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At Davos, focus on more than just the euro

Swiss riot police men frame an Occupy protester in front of the main gate to Davos congress center on January 25, 2012 in Davos, Switzerland. Discussions at the WEF have centered around near and long term problems.

Stacey Vanek Smith: U.S. Treasury Secretary Timothy Geithner is in Davos, Switzerland today at the annual World Economic Forum. Today, he reassured world leaders that the U.S. economy is growing -- albeit slowly. Today's a big day in Davos -- finance ministers from Spain and the European Union are discussing growth in the global economy.

Nancy Koehn is an historian at Harvard Business School. She's in Davos and joins us now. Good morning, Nancy.

Nancy Koehn: Good morning.

Smith: Part of your research focuses on entrepreneurs and leaders and how they interact. Is a conference like this helpful to them?

Koehn: The answer is yes. But I think there's something more that's quite important. I was thinking that if you were just starting a business, how valuable it would be to get here, and -- if you will -- widen the ingredients set in your kitchen, right? If you thought you were baking with chocolate chips and brown sugar and butter, here there's also coconut, and raisins, and granola, and all kinds of ingredients you might not have thought to put in those cookies. And that may be the biggest contribution that something like this makes, particularly for the young.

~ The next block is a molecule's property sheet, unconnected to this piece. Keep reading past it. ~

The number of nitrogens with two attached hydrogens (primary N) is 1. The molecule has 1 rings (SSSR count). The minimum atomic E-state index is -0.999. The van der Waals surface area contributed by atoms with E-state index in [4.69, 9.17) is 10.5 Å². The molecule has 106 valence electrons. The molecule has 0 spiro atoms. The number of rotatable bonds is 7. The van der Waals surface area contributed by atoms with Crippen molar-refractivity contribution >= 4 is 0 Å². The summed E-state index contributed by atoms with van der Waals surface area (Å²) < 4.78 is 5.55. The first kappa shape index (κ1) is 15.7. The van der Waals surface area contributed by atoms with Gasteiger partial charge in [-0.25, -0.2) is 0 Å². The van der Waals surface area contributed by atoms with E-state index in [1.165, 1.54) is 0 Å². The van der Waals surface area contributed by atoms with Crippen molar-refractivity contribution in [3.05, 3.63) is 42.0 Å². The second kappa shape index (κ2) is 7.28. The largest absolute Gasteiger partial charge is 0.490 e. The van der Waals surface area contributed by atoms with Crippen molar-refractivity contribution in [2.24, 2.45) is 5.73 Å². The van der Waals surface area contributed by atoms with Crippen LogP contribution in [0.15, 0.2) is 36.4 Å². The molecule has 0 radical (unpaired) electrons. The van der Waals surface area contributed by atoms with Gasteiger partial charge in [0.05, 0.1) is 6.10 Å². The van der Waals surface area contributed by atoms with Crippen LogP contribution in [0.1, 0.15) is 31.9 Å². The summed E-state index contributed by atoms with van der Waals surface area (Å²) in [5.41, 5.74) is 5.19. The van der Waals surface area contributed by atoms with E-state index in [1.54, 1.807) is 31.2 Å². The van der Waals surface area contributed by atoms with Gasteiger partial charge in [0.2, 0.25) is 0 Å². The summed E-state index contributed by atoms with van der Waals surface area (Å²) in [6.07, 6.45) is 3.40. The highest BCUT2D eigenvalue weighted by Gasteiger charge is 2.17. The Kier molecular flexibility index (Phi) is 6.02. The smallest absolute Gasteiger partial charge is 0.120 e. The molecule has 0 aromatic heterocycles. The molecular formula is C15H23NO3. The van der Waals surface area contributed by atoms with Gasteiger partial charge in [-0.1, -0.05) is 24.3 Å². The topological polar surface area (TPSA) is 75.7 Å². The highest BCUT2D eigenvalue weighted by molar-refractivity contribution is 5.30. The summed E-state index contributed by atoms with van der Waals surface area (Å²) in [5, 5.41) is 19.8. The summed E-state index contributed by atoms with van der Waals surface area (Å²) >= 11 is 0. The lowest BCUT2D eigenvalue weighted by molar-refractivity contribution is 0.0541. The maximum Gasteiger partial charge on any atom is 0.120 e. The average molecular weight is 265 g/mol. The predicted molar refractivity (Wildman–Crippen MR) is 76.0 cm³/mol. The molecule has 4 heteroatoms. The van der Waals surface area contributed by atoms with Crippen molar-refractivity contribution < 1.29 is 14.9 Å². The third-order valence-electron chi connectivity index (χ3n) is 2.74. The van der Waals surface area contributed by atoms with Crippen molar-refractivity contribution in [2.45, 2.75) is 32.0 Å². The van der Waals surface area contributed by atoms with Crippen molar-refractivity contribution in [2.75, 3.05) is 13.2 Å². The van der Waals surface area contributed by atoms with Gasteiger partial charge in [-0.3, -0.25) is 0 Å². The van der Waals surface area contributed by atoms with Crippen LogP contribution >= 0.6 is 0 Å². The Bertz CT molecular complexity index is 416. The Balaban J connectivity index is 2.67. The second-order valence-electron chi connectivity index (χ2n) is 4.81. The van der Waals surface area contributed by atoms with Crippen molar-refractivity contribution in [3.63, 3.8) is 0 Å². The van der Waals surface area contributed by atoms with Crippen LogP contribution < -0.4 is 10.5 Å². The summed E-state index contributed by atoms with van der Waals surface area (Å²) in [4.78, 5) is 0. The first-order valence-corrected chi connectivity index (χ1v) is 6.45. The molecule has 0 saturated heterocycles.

Smith: I'm curious about some of the changes being talked about this year. It's a year when the 99 percent and the 1 percent have been in so much discussion, as well as issues like the debt crisis and the housing crisis. What are some of the changes being talked about at Davos?

Koehn: In session after session here, the question being asked is: what kind of capitalism? How do we get the best of what it can do around creating jobs and possibilities for people around the world, but make it better and fairer and much more sustainable -- not only to humans, but to our planet and to all the creatures that inhabit it. Those questions are absolutely fair game; they're as much on people's lips as what's going to happen with the euro, and what will happen to the European union.

Smith: Nancy Koehn is an historian at Harvard Business School. Thank you Nancy.

Koehn: A real pleasure, Stacey.

About the author

Stacey Vanek Smith is a senior reporter for Marketplace, where she covers banking, consumer finance, housing and advertising.

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